People gave ear to an upstart astrologer [Copernicus] who strove to show that the earth revolves, not the heavens or the firmament, the sun and the moon. Whoever wishes to appear clever must devise some new system, which of all systems is of course the very best. This fool wishes to reverse the entire science of astronomy; but sacred scripture tells us [Joshua 10:13] that Joshua commanded the sun to stand still, and not the earth.”
Note that last objection: this is not just the opinion of some radical Protestant. The idea was shared with the Catholic Church, which similarly resisted the conclusions of astronomers. Islam also promoted geocentrism, despite the fact that the Koran is said to be without error and contradiction. That’s the problem with having a source that is claimed to be infallible but was actually written by people who knew next to nothing about the world around them—the stories don’t hold up.
Unfortunately, the religious strategy for coping with this conflict is not to maintain flexibility and adapt to new information, but instead to restrict new knowledge and condemn it when it contradicts tradition.
At the very least, religion’s fear of honest information about the world leads to stagnation; at worst, it is destructive to any culture that values scientific advances and the education of its children. Here’s a nightmare to contemplate: the staff of Answers in Genesis teaching children about science. And they do! They lead groups of children through recitations condemning evolution and all science that denies the “facts” of the Bible, sing songs about how the earth is only six thousand years old and the dinosaurs sailed on the Ark with Noah, and teach them how to stump scientists. (It’s easy: ask scientists “Were you there?” and when they say no, you’ve demonstrated that they have no evidence to back up their science.)
I’m beginning to think that child abuse is a tenet of the Abrahamic religions.
So here are some more sacrilegious acts you can commit: Learn something new. Teach something new. Question dogma. Challenge tradition. Laugh at the quaint myths religion offers us.

Table of Contents

Morning in the Midwest 3

About the Author 10

The Joke 14

The Great Desecration 18

Get a Job 28

It's So Easy to Be Outraged! 31

I Am Not a Spoiled Child Having a Temper Tantrum 34

The Proper Fate for a Holy Book 39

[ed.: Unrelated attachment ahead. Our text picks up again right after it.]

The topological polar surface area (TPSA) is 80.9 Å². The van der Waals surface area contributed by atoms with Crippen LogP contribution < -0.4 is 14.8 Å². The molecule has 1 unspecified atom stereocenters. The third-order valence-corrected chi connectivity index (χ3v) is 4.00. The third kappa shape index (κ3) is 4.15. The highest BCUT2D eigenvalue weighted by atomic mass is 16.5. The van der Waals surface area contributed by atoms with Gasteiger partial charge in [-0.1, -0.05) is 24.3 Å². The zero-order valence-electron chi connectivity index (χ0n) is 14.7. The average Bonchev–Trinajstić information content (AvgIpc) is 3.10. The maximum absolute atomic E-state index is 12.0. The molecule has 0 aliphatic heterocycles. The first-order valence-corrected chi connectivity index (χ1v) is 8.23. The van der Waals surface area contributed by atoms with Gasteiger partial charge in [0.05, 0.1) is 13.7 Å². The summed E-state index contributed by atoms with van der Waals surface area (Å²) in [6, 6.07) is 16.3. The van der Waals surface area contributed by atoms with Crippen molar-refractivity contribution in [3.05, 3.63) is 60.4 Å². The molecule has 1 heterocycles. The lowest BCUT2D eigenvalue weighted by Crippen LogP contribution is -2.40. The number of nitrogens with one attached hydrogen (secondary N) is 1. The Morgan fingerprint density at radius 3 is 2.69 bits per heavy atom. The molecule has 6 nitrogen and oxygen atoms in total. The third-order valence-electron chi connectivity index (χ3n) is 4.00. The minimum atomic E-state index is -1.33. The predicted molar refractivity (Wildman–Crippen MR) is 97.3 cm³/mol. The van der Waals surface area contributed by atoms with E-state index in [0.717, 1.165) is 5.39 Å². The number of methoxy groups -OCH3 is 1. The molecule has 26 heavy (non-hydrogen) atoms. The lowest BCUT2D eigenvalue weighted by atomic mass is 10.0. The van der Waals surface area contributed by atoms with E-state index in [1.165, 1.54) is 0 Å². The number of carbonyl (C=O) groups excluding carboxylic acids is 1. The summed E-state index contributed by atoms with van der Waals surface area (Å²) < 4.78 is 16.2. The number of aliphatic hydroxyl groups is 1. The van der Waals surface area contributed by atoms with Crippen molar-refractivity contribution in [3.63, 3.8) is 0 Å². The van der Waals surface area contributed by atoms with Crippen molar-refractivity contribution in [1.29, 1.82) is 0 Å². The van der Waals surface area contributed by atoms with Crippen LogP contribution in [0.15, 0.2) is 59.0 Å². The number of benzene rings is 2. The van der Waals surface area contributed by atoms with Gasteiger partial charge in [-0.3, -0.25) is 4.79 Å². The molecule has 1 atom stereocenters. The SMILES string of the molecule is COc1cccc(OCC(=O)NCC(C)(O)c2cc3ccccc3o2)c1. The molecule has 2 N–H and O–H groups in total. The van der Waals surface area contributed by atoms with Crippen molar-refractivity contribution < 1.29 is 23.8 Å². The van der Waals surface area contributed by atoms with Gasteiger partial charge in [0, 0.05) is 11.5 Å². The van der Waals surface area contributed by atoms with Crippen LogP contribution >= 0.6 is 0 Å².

Ask but Don't Tell 42

Dirty Words 47

The Top Ten Reasons Religion Is Like Pornography 51

The Purpose-Free Life 52

Happy Easter! 58

Afterlife? What Afterlife? 62

Soulless! 65

What Dreadful Price Must We Pay to Be Atheists? 69

Imagine No Heaven 74

Daughters of Eve 82

Prometheus's Sin 91

So Alone 95

One Nation Free of Gods 100

An Embryo Is Not a Person 104

The Courtier's Reply 109

The Big Pink Guy in the Sky 112

The Karen Armstrong Diet 121

God's Little Crisis of Confidence 126

Laughter as a Strategy for Diminishing Religion 131

We're Happier out of a Straitjacket than in One 137

Marketing Godless Science 141

"Science Is What We Do to Keep from Lying to Ourselves" 146

Our Brains Are Full of Contradictions 149

Ken Miller, Poster Child for Compatibility 151

Religion Fails as a Source of Knowledge 157

Science as a Lever to Move the World 159

The Active Hand 161

The Proper Reverence Due Those Who Have Gone Before 167

Niobrara 175

We Stand Awed at the Heights Our People Have Achieved 180

Acknowledgments 189

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The Happy Atheist 3.4 out of 5 based on 0 ratings. 15 reviews.
MaggieRosethorn More than 1 year ago
I enjoy PZ Myers' writings quite a lot. He speaks with an honest voice and tells the world the truth - you *can* be good without a god-being. That you can live a happy, productive, joyous, loving life with lots of friends and family and not go to a church. While I don't always agree with some of his writing, I have to say this is a well-written book consisting of some of his best posts from his blog. Want more? Visit Pharyngula and enjoy what he has to say.
stromatolite More than 1 year ago
Well-written, well thought-out arguments against having close ties to any religion in your life. Paints a picture of a happy life being a non-superstitious one.
Anonymous More than 1 year ago
This was an amazing, informative, and well written book. Mr. Myers also has a wonderful sense of humor. Will also be checking out his blog.
RaineLZ More than 1 year ago
Enjoyed the whole book! Died a littlt bit at the end!
Anonymous More than 1 year ago
Thank you for putting in clear, understandable language what I have been trying to express for years!
Anonymous More than 1 year ago
finally a book for atheists... thank you america!!!
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Anonymous More than 1 year ago
Rubs his
Anonymous More than 1 year ago
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Anonymous More than 1 year ago
GOD GIRL!! GOD'S NOT DEAD!!! btw the movie called God's not dead can also b for atheists so i recomend that movie to all of u
Anonymous More than 1 year ago
Anonymous More than 1 year ago
Go jesus!
Anonymous More than 1 year ago
Such a deep grip the enemy has on this poor man.